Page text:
Can the IRS Collect on a Debt Forever?
The simple answer is no. The IRS has a period of 10 years to collect a debt and once that 10 year period has expired they are out of luck. There are a few exceptions to this rule that apply in specific circumstances. The date that a given debt expires is called the Collection Statute Expiration Date or (CSED).
When Does The Clock Start Counting For The Statute Of Limitations?
The 10 year period starts when you receive the tax assessment from the IRS. For example if you file your return and it turns out you owe money and are un able to pay in full at the time you file, the IRS will send a letter or bill stating the amount your owe. The date on that letter is the start date for the statute of limitations.
What if I never filed a return? This is the worst idea, in addition to fact that not filing can become a criminal tax issue, the IRS will eventually file a return for you. The return the IRS files is called a substitute return and in addition to leading to other problems it would draw out the process further making the 10 year period begin a later date.
What exceptions are there for the statute of limitations?
In certain situations the 10 year period can be suspended having the effect of making the collection period longer than 10 years. These circumstances include, filing for bankruptcy. If you at some time file for bankruptcy protection and the judge issues an automatic stay which will stop the IRS from pursuing collections. The 10 year period is suspended during the time you are under bankruptcy plus an additional 6 months time. The 10 year period is also suspended while you have entered into negotiations to one of the many tax settlement programs such as he offer in compromise, installment agreement or innocent spouse relief. After the agreement has been settled or denied the 10 year period resumes. The 10 year period will also be suspended if you live outside the United States for six months or longer. There are a few other ways the 10 year period can be extended chief among them is for the taxpayer to voluntarily agree to extend it. Many times if a tax payer is getting close to the statute of limitations the IRS will get very aggressive in collections efforts. If the taxpayer enters into an installment agreement, the IRS may require that the taxpayer agrees to extend the statute of limitations for an additional 6 years. The IRS can also add time to the 10 year period by bringing a law suit against you in federal court but this tactic is not common.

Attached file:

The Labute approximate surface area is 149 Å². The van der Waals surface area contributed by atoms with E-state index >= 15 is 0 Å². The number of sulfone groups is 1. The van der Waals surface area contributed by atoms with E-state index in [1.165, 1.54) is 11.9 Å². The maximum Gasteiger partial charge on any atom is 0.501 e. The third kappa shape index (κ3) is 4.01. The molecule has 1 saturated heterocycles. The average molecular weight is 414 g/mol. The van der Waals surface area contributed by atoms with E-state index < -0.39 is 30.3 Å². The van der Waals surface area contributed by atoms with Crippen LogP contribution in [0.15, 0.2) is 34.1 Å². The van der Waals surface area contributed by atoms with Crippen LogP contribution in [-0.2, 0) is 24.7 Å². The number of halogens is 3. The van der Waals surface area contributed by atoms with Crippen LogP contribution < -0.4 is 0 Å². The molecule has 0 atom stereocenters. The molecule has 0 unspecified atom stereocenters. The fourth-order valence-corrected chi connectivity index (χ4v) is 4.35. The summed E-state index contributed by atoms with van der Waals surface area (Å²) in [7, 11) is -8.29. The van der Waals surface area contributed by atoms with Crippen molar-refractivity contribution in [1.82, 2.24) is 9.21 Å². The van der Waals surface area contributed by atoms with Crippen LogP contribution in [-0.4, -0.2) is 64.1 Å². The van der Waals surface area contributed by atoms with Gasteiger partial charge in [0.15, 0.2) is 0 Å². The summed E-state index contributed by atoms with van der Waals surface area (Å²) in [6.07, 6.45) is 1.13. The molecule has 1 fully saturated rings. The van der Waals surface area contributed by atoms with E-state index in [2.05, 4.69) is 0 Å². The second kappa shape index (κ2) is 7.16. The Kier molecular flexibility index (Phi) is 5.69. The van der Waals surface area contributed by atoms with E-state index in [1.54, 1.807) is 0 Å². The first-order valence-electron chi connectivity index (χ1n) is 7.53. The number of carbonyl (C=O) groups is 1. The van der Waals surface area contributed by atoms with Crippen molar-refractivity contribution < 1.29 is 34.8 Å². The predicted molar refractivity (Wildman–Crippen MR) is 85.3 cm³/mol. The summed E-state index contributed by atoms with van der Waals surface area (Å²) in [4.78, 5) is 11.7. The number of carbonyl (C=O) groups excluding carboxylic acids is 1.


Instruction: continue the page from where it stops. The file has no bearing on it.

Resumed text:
Who Can The Statute Of Limitations Help?
A narrow percentage of taxpayers will be close the statute of limitations and in a position that may favor them to run the clock out. However once the IRS is aware that the taxpayer's 10 year period is nearly expired they often get very aggressive in their collections efforts. During this time it is highly advisable to work with an attorney who can review your unique situation to help decide on the best course of action.
For some individuals the statute of limitations will be their ticket out of paying a large tax debt, for most taxpayers however it will not be useful in providing a path to tax relief.